• Reply 5 of 93
    rcoleman1rcoleman1 Posts: 153member
    She should have asked Steve Jobs to sign it, posted on eBay and made an even bigger profit IMO.
  • Reply 6 of 93
    "designed to prevent ensure the product"



    Should the word "prevent" be here?



    "spoke with the newscast to reveal that Apple would no longer institute its cash-only policy."



    Shouldn't this be "its no-cash policy" or "credit-only"



    Honestly, please take a moment and read what you write before you post it. Or have someone else proof it. That's a pretty common editorial procedure.
  • Reply 7 of 93
    joelsaltjoelsalt Posts: 827member
    Quote:
    Originally Posted by charlituna View Post


    I went with my 12 year old nephew last week who cleaned out his savings account of good grade rewards, birthday money etc to buy an ipad. All cash. It was our second trip since the first time they were sold out and we had to sign up to wait for one.



    I didn't know about the policy, but wasn't going to raise a fuss since I'm aware (from having done retail myself) that there's nothing illegal about the restriction. I was going to buy the ipad for him with my debit card and then go deposit his cash into my account on the way home.



    But then I figured give it a shot and politely asked to speak to a manager. This by the way was an an LA store in an area that is rumored to get a lot of resellers trying to buy stuff.



    I explained the situation to the manager who totally waived the rule and let Lucas buy his ipad himself, with cash. The manager even rang Lucas up himself, helped him activate the ipad and told him about a couple of games his son (who is about the same age) really likes.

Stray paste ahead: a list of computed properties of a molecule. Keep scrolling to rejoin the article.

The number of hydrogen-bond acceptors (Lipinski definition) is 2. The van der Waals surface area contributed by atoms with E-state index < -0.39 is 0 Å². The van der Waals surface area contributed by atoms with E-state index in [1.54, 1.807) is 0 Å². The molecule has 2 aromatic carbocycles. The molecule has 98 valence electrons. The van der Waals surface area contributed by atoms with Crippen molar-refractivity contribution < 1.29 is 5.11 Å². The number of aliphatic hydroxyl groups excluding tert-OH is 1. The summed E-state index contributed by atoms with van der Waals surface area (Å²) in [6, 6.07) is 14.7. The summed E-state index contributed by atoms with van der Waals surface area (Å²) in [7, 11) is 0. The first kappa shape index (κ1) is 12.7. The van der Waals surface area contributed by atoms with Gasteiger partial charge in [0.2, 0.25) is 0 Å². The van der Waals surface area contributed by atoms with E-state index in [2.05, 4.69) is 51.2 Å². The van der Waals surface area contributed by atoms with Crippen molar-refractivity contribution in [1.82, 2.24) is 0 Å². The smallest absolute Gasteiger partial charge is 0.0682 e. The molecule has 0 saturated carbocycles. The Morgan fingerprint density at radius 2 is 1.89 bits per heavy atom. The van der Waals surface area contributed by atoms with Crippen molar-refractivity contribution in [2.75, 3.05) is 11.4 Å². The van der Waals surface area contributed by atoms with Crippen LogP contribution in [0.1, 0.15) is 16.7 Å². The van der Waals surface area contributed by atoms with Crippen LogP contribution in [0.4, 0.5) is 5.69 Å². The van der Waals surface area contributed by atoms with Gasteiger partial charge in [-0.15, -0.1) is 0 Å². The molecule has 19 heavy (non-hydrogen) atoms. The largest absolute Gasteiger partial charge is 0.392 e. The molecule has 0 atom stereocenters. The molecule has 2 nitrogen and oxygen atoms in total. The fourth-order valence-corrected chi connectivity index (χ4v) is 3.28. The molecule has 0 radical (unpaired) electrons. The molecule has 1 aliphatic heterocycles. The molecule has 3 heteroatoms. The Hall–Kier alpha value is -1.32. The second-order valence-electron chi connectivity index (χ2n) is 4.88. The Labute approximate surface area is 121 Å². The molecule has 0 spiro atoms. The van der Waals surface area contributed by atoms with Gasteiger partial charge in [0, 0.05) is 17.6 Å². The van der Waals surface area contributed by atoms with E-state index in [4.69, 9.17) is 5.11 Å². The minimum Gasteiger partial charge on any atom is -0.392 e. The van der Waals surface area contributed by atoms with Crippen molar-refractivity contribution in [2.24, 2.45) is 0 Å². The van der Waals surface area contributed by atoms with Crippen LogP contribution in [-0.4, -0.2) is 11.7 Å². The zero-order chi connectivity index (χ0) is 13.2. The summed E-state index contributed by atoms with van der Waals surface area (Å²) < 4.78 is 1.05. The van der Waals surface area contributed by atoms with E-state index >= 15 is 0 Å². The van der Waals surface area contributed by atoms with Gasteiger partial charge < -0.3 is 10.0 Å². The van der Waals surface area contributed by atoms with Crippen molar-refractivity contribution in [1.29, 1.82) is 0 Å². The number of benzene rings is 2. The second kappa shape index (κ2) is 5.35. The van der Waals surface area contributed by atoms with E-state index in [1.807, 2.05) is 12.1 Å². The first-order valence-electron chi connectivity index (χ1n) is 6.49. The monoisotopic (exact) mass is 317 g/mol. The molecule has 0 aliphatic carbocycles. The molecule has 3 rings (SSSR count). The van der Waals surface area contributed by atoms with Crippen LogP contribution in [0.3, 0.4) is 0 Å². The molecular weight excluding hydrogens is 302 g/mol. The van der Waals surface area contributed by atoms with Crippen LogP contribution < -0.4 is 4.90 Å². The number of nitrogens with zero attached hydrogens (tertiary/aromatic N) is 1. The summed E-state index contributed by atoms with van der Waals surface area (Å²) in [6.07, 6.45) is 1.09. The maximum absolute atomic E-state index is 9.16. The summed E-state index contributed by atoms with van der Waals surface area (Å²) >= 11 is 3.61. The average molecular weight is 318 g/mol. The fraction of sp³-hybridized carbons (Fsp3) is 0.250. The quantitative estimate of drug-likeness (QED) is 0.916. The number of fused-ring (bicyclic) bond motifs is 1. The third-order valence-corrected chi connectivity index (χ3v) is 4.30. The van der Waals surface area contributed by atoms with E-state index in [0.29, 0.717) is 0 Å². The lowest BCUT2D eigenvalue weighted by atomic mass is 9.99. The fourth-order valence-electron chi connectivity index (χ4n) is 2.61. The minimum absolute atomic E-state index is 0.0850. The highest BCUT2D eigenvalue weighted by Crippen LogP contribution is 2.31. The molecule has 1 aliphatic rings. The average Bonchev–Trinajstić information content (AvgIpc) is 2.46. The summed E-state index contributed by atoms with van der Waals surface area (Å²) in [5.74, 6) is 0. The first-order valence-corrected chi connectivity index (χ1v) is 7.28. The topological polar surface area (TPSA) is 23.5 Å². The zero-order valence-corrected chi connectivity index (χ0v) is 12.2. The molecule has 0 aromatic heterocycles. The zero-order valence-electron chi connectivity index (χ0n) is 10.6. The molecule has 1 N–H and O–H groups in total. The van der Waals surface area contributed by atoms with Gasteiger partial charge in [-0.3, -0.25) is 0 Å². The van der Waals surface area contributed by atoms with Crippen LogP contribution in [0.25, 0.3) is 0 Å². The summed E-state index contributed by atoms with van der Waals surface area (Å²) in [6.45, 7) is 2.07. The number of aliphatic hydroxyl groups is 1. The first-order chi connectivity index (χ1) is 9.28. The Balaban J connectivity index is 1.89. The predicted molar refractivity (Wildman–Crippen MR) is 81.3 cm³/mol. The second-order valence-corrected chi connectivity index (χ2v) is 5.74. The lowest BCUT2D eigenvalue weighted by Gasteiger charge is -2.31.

Kind of makes me wonder if Ms Campbell actually spoke to a manager or just took her no and her indignation out the door and to ABC.



    What a nice gesture by that manager!
  • Reply 8 of 93
    malaxmalax Posts: 1,598member
    Quote:
    Originally Posted by charlituna View Post


    ...

    I explained the situation to the manager who totally waived the rule and let Lucas buy his ipad himself, with cash. The manager even rang Lucas up himself, helped him activate the ipad and told him about a couple of games his son (who is about the same age) really likes.



    Kind of makes me wonder if Ms Campbell actually spoke to a manager or just took her no and her indignation out the door and to ABC.



    Although I do generally get annoyed when someone who complains loudly gets special treatment, Apple did right thing here. I'm sure there are people like me who never ask to see the manager and would just walk away disappointed. Now thanks to her story making the news, all the stores will have better processes for dealing with cash customers.



    Also it's good to hear that your Apple store treated you well without having to go any higher than the store manager.
  • Reply 9 of 93
    solipsismsolipsism Posts: 25,726member
    She can use the money she saved to buy a PC to activate, backup and update her iPad.
  • Reply 10 of 93
    It says so on our money.



    I had an idiot in an art store in San Francisco try to refuse to sell me a poster for cash, insisting on a credit card. When I offered to come back with the police, I got my poster...for cash.
  • Reply 11 of 93
    lvidallvidal Posts: 158member
    Hey Jobs!!! I don't have money to buy a new 13" MacBook Pro, and I want it SO, SO BADLY. Send me one please. I swear I will notify any major news sites about my history, I SWEAR!!!!
  • Reply 12 of 93
    ecphorizerecphorizer Posts: 533member
    Quote:

    Apple would no longer institute its cash-only policy.